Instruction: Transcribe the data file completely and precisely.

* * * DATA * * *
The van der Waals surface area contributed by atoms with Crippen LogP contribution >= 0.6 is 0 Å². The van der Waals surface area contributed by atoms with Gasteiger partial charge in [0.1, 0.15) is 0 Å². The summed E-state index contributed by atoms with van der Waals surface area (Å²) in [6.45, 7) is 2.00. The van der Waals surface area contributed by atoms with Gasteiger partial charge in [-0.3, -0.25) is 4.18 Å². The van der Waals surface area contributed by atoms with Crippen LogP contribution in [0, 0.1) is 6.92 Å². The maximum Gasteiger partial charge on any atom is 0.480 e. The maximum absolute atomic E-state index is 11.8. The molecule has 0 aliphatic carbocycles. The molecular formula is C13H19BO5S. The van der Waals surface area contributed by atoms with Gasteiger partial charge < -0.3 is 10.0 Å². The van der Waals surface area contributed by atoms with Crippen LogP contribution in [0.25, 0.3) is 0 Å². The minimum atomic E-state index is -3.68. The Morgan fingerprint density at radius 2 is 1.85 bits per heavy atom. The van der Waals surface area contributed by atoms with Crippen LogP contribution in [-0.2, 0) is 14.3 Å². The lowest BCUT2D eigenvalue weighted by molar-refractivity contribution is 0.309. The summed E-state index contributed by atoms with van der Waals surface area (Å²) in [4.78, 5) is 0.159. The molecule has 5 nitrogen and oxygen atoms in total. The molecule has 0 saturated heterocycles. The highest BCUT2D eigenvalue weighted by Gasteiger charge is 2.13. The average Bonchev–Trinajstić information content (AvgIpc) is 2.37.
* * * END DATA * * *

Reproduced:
The van der Waals surface area contributed by atoms with Crippen LogP contribution >= 0.6 is 0 Å². The van der Waals surface area contributed by atoms with Gasteiger partial charge in [0.1, 0.15) is 0 Å². The summed E-state index contributed by atoms with van der Waals surface area (Å²) in [6.45, 7) is 2.00. The van der Waals surface area contributed by atoms with Gasteiger partial charge in [-0.3, -0.25) is 4.18 Å². The van der Waals surface area contributed by atoms with Crippen LogP contribution in [0, 0.1) is 6.92 Å². The maximum Gasteiger partial charge on any atom is 0.480 e. The maximum absolute atomic E-state index is 11.8. The molecule has 0 aliphatic carbocycles. The molecular formula is C13H19BO5S. The van der Waals surface area contributed by atoms with Gasteiger partial charge < -0.3 is 10.0 Å². The van der Waals surface area contributed by atoms with Crippen LogP contribution in [0.25, 0.3) is 0 Å². The minimum atomic E-state index is -3.68. The Morgan fingerprint density at radius 2 is 1.85 bits per heavy atom. The van der Waals surface area contributed by atoms with Crippen LogP contribution in [-0.2, 0) is 14.3 Å². The lowest BCUT2D eigenvalue weighted by molar-refractivity contribution is 0.309. The summed E-state index contributed by atoms with van der Waals surface area (Å²) in [4.78, 5) is 0.159. The molecule has 5 nitrogen and oxygen atoms in total. The molecule has 0 saturated heterocycles. The highest BCUT2D eigenvalue weighted by Gasteiger charge is 2.13. The average Bonchev–Trinajstić information content (AvgIpc) is 2.37.